Message Number: YG4455 | New FHL Archives Search
From: Sukie Crandall
Date: 2001-06-09 22:04:00 UTC
Subject: Re: Bruisers facial nerve damage

Tara wrote:
Second request....Please help us.Bruiser recently had a
walnut sizes tumor
removed fromhis cheek/head (cyro) As we were aware,nerve
damage has

Well, I would expect that recovery from neurological damage in
them is to some extent like in people. Also, though I have to
admit that we have seen marvelous recovery from damage caused
by thrown clots even in older ages in ferrets, I don't know
about surgically caused damage. In humans it depends a lot on
age of the individual, degree of damage, type of damage, where
the damage is, separation of tissue, time elapse, and
individual variation for a few things. As an adult in my
early 30s I had extensive upper body sensory nerve repair
longer after some nasty damage induced by a tropical illness
than was thought to likely, which is really neat. I didn't do
anything special; it was just in my genetics to be able to
repair nerves for a long time.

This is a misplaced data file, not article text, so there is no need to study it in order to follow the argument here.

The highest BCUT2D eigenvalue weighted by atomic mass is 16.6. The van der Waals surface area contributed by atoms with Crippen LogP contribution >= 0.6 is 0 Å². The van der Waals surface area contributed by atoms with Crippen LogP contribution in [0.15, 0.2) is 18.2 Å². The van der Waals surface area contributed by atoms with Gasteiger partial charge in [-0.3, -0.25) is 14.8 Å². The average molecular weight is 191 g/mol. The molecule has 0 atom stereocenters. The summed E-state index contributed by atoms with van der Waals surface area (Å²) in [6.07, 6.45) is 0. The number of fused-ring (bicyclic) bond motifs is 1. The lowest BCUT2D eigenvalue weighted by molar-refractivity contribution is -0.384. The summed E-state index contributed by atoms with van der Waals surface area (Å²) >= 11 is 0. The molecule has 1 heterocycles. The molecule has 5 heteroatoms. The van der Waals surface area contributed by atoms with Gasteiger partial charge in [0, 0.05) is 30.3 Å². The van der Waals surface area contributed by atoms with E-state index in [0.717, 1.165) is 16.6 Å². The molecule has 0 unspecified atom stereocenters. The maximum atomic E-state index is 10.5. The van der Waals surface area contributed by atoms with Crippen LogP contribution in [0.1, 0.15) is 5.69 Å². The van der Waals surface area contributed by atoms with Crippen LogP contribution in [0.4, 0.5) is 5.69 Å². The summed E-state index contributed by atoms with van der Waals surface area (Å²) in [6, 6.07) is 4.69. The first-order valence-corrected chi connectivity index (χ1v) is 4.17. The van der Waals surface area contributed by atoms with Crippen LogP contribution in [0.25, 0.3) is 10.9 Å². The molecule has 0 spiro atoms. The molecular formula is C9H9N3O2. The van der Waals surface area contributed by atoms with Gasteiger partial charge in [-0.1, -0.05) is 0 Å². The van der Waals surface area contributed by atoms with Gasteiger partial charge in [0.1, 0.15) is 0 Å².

I expect that the problems you are likely to see with an eye
that won't close properly (Does it tear at all now?) MIGHT be
ones associated with low levels of lubrication such as
infection, scratching, etc., esp. during sleep when eyes go
drier. THAT we have encountered. We had one many years ago,
Haleakala, who was diagnosed by a veterinary opthalmologist
who had first been a human opthalmologist as having Sjogrens
Syndrome or else something that mimiced it pretty well
perfectly (which eventually killed her at an advanced age due
to mucus membrane damage of the intestines). Hale was a
retired breeder (our only very late neuter, and she also had
an eye that had been bitten through by the canine of a male
during mounting. IF memory serves he described the retina of
the eye as resembling layers of an onion from the wound, but
she could see light and shadow and loved her eye exams. Hale
needed to have artificial tears OFTEN and if the ointments
that are available today such as Refresh PM had been around
then I expect that they or something similar might also have
been used.

If we are discussing a situation like Haleakala's in which
there is not enough tearing I'd really avoid anything that
might dry to leave sediment, and that is a concern I'd have
with colloidal silver. If you took a dry eye and then had a
mineral sediment rubbing against it I'd imagine that painful
irritation and possibly an infection could be possibilities,
and if that occurred under the lid, esp. way back it would be
hard to deal with.

If we were in your shoes we'd go with what the treating vets
thought and ask them if a consultation with a veterinary
opthalmologist might be useful.